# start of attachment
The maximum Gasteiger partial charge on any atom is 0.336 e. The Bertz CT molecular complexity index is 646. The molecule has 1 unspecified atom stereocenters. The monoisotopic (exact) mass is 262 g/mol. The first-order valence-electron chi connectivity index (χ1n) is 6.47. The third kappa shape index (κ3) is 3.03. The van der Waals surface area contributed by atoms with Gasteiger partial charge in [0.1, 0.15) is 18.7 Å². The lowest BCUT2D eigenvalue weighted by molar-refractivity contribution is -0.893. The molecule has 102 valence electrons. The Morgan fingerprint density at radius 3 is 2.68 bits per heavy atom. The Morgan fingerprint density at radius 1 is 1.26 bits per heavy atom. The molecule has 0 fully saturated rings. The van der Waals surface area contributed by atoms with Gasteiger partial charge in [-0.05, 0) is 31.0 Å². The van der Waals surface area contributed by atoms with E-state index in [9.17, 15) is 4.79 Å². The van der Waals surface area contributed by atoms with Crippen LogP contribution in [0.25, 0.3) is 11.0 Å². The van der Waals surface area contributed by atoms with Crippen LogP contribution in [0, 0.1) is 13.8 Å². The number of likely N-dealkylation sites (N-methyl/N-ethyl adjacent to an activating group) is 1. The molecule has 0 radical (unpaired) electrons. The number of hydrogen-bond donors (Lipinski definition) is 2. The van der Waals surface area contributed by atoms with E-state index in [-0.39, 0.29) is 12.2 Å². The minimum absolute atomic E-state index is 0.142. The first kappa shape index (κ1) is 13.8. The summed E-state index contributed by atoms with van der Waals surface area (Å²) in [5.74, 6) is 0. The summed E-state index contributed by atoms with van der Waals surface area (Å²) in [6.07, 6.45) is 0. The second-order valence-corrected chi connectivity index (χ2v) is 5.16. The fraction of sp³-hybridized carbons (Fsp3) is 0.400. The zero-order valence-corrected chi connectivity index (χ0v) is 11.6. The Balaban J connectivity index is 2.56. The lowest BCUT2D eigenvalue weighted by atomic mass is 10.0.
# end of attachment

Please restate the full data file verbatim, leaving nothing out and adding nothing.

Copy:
The maximum Gasteiger partial charge on any atom is 0.336 e. The Bertz CT molecular complexity index is 646. The molecule has 1 unspecified atom stereocenters. The monoisotopic (exact) mass is 262 g/mol. The first-order valence-electron chi connectivity index (χ1n) is 6.47. The third kappa shape index (κ3) is 3.03. The van der Waals surface area contributed by atoms with Gasteiger partial charge in [0.1, 0.15) is 18.7 Å². The lowest BCUT2D eigenvalue weighted by molar-refractivity contribution is -0.893. The molecule has 102 valence electrons. The Morgan fingerprint density at radius 3 is 2.68 bits per heavy atom. The Morgan fingerprint density at radius 1 is 1.26 bits per heavy atom. The molecule has 0 fully saturated rings. The van der Waals surface area contributed by atoms with Gasteiger partial charge in [-0.05, 0) is 31.0 Å². The van der Waals surface area contributed by atoms with E-state index in [9.17, 15) is 4.79 Å². The van der Waals surface area contributed by atoms with Crippen LogP contribution in [0.25, 0.3) is 11.0 Å². The van der Waals surface area contributed by atoms with Crippen LogP contribution in [0, 0.1) is 13.8 Å². The number of likely N-dealkylation sites (N-methyl/N-ethyl adjacent to an activating group) is 1. The molecule has 0 radical (unpaired) electrons. The number of hydrogen-bond donors (Lipinski definition) is 2. The van der Waals surface area contributed by atoms with E-state index in [-0.39, 0.29) is 12.2 Å². The minimum absolute atomic E-state index is 0.142. The first kappa shape index (κ1) is 13.8. The summed E-state index contributed by atoms with van der Waals surface area (Å²) in [5.74, 6) is 0. The summed E-state index contributed by atoms with van der Waals surface area (Å²) in [6.07, 6.45) is 0. The second-order valence-corrected chi connectivity index (χ2v) is 5.16. The fraction of sp³-hybridized carbons (Fsp3) is 0.400. The zero-order valence-corrected chi connectivity index (χ0v) is 11.6. The Balaban J connectivity index is 2.56. The lowest BCUT2D eigenvalue weighted by atomic mass is 10.0.